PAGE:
Show Summary Details

Page of

Printed from Grove Music Online. Grove is a registered trademark. Under the terms of the licence agreement, an individual user may print out a single article for personal use (for details see Privacy Policy).

date: 07 May 2021

Bonds [Richardson], Margaret Allisonfree

  • Barbara Garvey Jackson
  • , revised by Dominique-René de Lerma

(b Chicago, IL, 3 March 1913; d Los Angeles, CA, 26 April 1972). Composer, pianist, and teacher. She began musical studies with her mother, whose home was a gathering place for young black writers, artists, and musicians including Will Marion Cook, Lillian Evanti, Abbie Mitchell, and Florence Price. Bonds showed promise early, composing her first work, Marquette Street Blues, at the age of five. In high school Bonds studied piano and composition with Florence Bea Price and later with William Levi Dawson; she received BM and MM degrees from Northwestern University (1933, 1934). She moved to New York in 1939 and in 1940 married Lawrence Richardson. At the Juilliard Graduate School she studied the piano with Djane Herz and composition with Robert Starer. Other teachers included Roy Harris, Emerson Harper, and Walter Gossett.

Bonds first came to public notice when she won the Wanamaker prize in 1932 for the song Sea Ghost; in 1933 she became the first African American soloist to appear with the Chicago SO, in a performance of Price’s Piano Concerto at the World’s Fair. During the 1930s Bonds taught piano (Ned Rorem studied with her in 1933) and was active as a solo and duo pianist in Canada and the United States. In New York she taught and served as music director for musical theater institutions, and organized a chamber society to foster the work of black musicians and composers. She also established a sight-singing program at Mount Calvary Baptist Church in Harlem. Later, she taught at the Inner City Institute and worked with the Inner City Repertory Theater in Los Angeles.

Bonds’s output consists largely of vocal music. Her best-known works are spirituals for solo voice and/or chorus, but she also wrote large musical theater works, notably Shakespeare in Harlem, Romey and Julie, and U.S.A. As a popular-song writer she collaborated with Andy Razaf, and Langston Hughes; the best known of their works are Peachtree Street and Spring will be so Sad. Her works for orchestra and for piano are programmatic and reflect her strong sense of ethnic identity in their use of spiritual materials, jazz harmonies, and social themes (e.g. Montgomery Variations for orchestra, dedicated to Martin Luther King and written at the time of the march on Montgomery in 1965). Her last major work, Credo, was partially performed the month after her death by the Los Angeles PO under Mehta. Some of her arrangements of spirituals were commissioned and recorded by Leontyne Price during the 1960s.



Shakespeare in Harlem (music theater, L. Hughes), Westport, CT, 1959

Romey and Julie (music theater, R. Dunmore)

U.S.A. (music theater, J. Dos Passos)

The Migration (ballet), perf. 1964

Wings over Broadway (ballet)

4 other music-theater works


4 works, incl. Montgomery Variations, 1965


The Ballad of the Brown King (Hughes), solo vv, chorus, orch, 1954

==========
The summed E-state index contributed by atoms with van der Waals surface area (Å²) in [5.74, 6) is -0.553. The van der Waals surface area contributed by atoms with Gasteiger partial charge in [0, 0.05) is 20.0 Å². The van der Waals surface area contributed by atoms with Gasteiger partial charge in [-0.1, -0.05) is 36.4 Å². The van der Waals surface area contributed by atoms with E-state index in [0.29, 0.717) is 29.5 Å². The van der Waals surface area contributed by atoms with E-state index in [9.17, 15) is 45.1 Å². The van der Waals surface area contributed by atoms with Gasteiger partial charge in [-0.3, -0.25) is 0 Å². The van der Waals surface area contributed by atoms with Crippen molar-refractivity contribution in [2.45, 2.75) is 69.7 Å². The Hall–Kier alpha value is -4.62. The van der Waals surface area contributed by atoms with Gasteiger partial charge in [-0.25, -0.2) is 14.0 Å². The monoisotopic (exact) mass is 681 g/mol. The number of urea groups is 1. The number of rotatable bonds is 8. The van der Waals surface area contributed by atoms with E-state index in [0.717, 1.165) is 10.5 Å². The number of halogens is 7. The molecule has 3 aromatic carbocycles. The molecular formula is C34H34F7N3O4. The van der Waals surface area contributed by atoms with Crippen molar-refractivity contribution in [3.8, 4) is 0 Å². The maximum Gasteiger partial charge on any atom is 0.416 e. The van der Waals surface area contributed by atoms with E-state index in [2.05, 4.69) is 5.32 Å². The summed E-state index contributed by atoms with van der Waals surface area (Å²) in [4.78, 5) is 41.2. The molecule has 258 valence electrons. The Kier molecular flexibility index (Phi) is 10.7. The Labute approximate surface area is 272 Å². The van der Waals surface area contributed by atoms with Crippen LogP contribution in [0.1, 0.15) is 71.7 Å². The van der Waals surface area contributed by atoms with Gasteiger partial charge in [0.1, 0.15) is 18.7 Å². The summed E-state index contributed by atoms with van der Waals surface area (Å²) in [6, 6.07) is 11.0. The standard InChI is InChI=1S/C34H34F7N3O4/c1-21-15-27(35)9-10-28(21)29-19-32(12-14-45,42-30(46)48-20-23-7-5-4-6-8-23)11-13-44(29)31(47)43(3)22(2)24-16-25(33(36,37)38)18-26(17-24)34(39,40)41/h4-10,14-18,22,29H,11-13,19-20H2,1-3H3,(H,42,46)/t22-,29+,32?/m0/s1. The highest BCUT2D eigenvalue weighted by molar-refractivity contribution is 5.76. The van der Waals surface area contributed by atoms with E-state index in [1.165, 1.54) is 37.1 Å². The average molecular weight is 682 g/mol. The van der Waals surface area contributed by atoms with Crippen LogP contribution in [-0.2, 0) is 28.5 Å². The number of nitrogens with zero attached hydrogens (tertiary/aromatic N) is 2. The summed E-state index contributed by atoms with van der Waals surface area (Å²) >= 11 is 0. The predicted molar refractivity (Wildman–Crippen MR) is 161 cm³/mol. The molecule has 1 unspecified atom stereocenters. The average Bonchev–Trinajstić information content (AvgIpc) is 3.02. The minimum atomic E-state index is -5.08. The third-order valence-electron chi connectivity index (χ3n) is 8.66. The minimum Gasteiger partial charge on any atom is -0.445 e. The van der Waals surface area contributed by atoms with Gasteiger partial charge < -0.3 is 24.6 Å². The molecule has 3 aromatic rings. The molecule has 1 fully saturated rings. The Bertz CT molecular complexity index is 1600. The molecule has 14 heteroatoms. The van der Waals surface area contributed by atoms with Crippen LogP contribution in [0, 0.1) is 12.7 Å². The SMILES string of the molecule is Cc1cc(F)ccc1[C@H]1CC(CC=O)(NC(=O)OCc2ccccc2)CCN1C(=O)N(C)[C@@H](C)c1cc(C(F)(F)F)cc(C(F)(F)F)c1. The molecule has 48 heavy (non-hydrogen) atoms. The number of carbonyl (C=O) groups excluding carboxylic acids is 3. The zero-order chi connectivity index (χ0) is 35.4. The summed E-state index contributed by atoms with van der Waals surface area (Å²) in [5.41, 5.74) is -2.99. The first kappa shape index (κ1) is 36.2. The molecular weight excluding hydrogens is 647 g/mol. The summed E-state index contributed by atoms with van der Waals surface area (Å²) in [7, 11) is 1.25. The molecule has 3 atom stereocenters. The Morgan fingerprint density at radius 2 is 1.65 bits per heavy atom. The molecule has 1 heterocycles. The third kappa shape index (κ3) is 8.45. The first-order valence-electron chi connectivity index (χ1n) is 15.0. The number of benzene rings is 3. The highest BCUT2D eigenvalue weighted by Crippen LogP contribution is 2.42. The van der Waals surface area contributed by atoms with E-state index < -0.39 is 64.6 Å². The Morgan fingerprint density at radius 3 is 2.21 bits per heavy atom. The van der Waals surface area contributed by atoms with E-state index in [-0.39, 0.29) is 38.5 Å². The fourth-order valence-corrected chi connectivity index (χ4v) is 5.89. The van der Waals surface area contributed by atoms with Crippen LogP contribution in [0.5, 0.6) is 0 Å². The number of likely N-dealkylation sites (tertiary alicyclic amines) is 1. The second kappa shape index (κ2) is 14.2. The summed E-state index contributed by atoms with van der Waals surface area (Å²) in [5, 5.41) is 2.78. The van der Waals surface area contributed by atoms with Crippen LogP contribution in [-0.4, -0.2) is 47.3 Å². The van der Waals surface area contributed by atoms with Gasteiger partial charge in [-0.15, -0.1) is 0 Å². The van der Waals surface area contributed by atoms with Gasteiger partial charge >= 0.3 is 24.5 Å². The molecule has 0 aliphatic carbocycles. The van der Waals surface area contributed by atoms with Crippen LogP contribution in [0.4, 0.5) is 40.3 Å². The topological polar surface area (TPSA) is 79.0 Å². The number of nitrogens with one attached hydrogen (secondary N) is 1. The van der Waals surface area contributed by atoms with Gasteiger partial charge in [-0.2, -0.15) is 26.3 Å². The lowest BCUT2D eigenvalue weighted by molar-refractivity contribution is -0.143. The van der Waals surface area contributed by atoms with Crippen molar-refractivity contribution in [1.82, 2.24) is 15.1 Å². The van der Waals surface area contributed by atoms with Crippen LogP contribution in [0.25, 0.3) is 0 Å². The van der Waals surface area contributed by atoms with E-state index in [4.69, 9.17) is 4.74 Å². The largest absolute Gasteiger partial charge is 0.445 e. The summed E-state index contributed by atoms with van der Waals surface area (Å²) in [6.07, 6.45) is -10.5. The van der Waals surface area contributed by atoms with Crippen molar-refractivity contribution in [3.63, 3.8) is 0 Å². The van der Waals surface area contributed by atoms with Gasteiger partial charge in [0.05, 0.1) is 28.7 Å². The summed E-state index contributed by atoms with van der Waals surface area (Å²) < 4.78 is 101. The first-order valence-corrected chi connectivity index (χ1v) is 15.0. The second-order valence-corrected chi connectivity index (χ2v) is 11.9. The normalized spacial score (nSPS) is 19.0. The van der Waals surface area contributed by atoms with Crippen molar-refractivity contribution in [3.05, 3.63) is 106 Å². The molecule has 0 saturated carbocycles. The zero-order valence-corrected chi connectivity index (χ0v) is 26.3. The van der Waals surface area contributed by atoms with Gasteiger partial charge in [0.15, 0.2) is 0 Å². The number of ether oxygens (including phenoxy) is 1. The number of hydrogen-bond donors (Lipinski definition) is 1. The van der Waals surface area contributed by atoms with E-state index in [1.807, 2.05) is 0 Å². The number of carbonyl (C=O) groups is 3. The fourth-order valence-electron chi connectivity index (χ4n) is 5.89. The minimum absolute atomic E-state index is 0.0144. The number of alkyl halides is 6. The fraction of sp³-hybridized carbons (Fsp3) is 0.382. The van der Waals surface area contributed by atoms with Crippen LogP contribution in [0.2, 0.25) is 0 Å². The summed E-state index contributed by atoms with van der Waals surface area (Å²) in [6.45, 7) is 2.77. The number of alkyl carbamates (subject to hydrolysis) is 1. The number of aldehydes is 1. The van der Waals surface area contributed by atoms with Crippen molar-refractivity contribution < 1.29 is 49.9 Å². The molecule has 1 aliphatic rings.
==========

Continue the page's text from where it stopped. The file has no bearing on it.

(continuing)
Mass, d, chorus, org, perf. 1959 [only Kyrie is extant; reconstructed score in Thomas, 1983]

Fields of Wonder (Hughes), song cycle, male chorus, pf, perf. 1964

Credo (W.E.B. Du Bois) S, Bar, chorus, orch, perf. 1972; many other sacred and secular works


42, incl. Sea Ghost, 1932

The Negro Speaks of Rivers (Hughes), 1941

To a Brown Girl, Dead (Hughes), 1956

3 Dream Portraits (Hughes), 1959

The Pasture (R. Frost), 1958

Stopping by the woods on a snowy evening (Frost), 1963

Popular songs

14, incl. Peachtree Street, collab. A. Razaf, J. Davis, 1939

Georgia, collab. Razaf, Davis, c1939

Spring will be so sad when she comes this year, collab. H. Dickinson, 1940

Spirituals (all or most arrs.)

5 Spirituals, perf. 1942 (1964)

Ezekiel saw the wheel, 1v, pf (1959), arr. orch, 1968

I got a home in that rock, 1v, orch/pf (1959), rev. 1968

Sing Aho, 1v, pf (1960)

Go tell it on the mountain, 1v/chorus, pf (1962)

This little light of mine, S, chorus, orch

Standin’ in the need of prayer (1v, pf)/(S, chorus)

He’s got the whole world in his hands, 1v, pf (1963)

Ev’ry time I feel the spirit, 1v, pf (1970)

I wish I knew how it would feel to be free, S, chorus, orch

Sinner, please don’t let this harvest pass (1v, pf)/(S, mixed chorus)

6 others

Piano solo

4 works, incl. Spiritual Suite, Troubled Water, 1967


  • C.C. Harris, Jr.: “Three Schools of Black Choral Composers and Arrangers 1900–1970,” Choral Journal, xiv/8 (1974), 11ff
  • A. Tischler: Fifteen Black American Composers with a Bibliography of their Works (Detroit, 1981) [incl. list of works]
  • M.D. Green: Black Women Composers: a Genesis (Boston, 1983)
  • A.J. Thomas: A Study of the Selected Masses of Twentieth-century Black Composers: Margaret Bonds, Robert Ray, George Walker and David Baker (diss., U. of Illinois, 1983)
  • H. Walker-Hill: “Black Women Composers in Chicago: then and now,” Black Music Research Journal, xii (1992), 1–23
  • D. Hawkins: “Bonds, Margaret,” International Dictionary of Black Composers, ed. S.A. Floyd (Chicago, 1999)
  • H. Walker-Hill: From Spirituals to Symphonies: African American Women Composers and Music (Westport, CT, 2002)
E. Southern: Biographical Dictionary of Afro-American and African Musicians